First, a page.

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Pakistani suspect admits to role in Daniel Pearl’s beheading

Randy Mancini 70 Jan 27

  • Faisal Siddiqi, a lawyer for the family of Daniel Pearl, an American reporter for the Wall Street Journal who was kidnapped and killed in Pakistan, talks to journalists after an appeal hearing in the case, at the Supreme Court, in Islamabad, Pakistan, Wednesday, Jan. 27, 2021. In a dramatic turn of events, Ahmad Saeed Omar Sheik, a man convicted and later acquitted in the 2002 murder of American journalist Daniel Pearl admitted a "minor" role in his death, upending 18 years of denials, the Pearl family lawyer said Wednesday. (AP Photo/Waseem Khan)
  • Faisal Siddiqi, a lawyer for the family of Daniel Pearl, an American reporter for the Wall Street Journal who was kidnapped and killed in Pakistan, talks to journalists after an appeal hearing in the case, at the Supreme Court, in Islamabad, Pakistan, Wednesday, Jan. 27, 2021. In a dramatic turn of events, Ahmad Saeed Omar Sheik, a man convicted and later acquitted in the 2002 murder of American journalist Daniel Pearl admitted a "minor" role in his death, upending 18 years of denials, the Pearl family lawyer said Wednesday. (AP Photo/Waseem Khan)
  • Mehmood A. Sheikh, defense lawyer for British-born Pakistani Ahmad Saeed Omar Sheikh, speaks to journalists outside the Supreme Court after an appeal hearing in the Daniel Pearl case, in Islamabad, Pakistan, Wednesday, Jan. 27, 2021. In a dramatic turn of events, Ahmad Saeed Omar Sheikh, a man convicted and later acquitted in the 2002 murder of American journalist Daniel Pearl admitted a "minor" role in his death, upending 18 years of denials, the Pearl family lawyer said Wednesday. (AP Photo/Waseem Khan)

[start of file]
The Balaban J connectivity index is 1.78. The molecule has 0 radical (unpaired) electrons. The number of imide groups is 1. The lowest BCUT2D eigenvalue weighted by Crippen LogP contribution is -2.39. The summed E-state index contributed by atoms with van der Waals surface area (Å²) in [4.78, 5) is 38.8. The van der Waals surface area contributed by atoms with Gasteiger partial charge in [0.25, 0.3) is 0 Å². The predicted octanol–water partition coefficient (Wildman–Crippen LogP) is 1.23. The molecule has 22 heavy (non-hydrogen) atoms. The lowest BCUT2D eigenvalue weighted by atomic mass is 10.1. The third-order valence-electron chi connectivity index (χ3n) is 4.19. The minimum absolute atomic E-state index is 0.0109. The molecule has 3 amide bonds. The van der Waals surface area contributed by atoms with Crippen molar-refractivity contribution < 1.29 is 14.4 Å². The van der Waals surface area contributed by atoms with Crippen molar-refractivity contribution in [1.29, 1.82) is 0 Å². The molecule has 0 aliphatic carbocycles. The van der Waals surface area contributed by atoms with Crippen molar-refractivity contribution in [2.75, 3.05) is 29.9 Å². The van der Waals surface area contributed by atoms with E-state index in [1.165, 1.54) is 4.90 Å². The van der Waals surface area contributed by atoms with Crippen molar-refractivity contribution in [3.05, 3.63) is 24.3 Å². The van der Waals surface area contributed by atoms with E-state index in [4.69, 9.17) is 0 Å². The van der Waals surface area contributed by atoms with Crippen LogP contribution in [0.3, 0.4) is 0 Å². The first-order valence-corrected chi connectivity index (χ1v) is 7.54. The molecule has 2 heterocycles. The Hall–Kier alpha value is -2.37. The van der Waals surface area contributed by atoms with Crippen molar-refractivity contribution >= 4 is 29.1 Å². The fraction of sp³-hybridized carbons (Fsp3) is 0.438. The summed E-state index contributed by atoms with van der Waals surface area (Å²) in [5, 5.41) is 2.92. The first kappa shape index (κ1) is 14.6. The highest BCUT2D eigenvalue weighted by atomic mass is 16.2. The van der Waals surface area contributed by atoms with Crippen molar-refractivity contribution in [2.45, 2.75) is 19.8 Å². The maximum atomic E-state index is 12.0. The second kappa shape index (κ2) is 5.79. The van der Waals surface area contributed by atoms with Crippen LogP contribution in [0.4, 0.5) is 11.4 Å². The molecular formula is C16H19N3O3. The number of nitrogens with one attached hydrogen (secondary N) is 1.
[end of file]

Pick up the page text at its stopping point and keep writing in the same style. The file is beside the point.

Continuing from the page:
• FILE - In this March 29, 2002 file photo, Ahmed Omar Saeed Sheikh, a British-Pakistani man accused in the 2002 killing of the American Wall Street Journal reporter Daniel Pearl appears at the court in Karachi, Pakistan. In a dramatic turn of events, Sheikh, a man convicted and later acquitted in the 2002 murder of Pearl admitted a "minor" role in his death, upending 18 years of denials, the Pearl family lawyer said Wednesday, Jan. 27, 2021. (AP Photo/Zia Mazhar, File)
Faisal Siddiqi, a lawyer for the family of Daniel Pearl, an American reporter for the Wall Street Journal who was kidnapped and killed in Pakistan, talks to journalists after an appeal hearing in the case, at the Supreme Court, in Islamabad, Pakistan, Wednesday, Jan. 27, 2021. In a dramatic turn of events, Ahmad Saeed Omar Sheik, a man convicted and later acquitted in the 2002 murder of American journalist Daniel Pearl admitted a "minor" role in his death, upending 18 years of denials, the Pearl family lawyer said Wednesday. (AP Photo/Waseem Khan)

ISLAMABAD (AP) — After 18 years of denial, the Pakistani suspect convicted and later acquitted in the 2002 beheading of American journalist Daniel Pearl has told a court he played a “minor" role in the killing, the Pearl family lawyer said Wednesday.

A letter handwritten by Ahmad Saeed Omar Sheikh in 2019, in which he admits limited involvement in the killing of the Wall Street Journal reporter, was submitted to Pakistan's Supreme Court nearly two weeks ago. It wasn't until Wednesday that Sheikh's lawyers confirmed their client wrote it.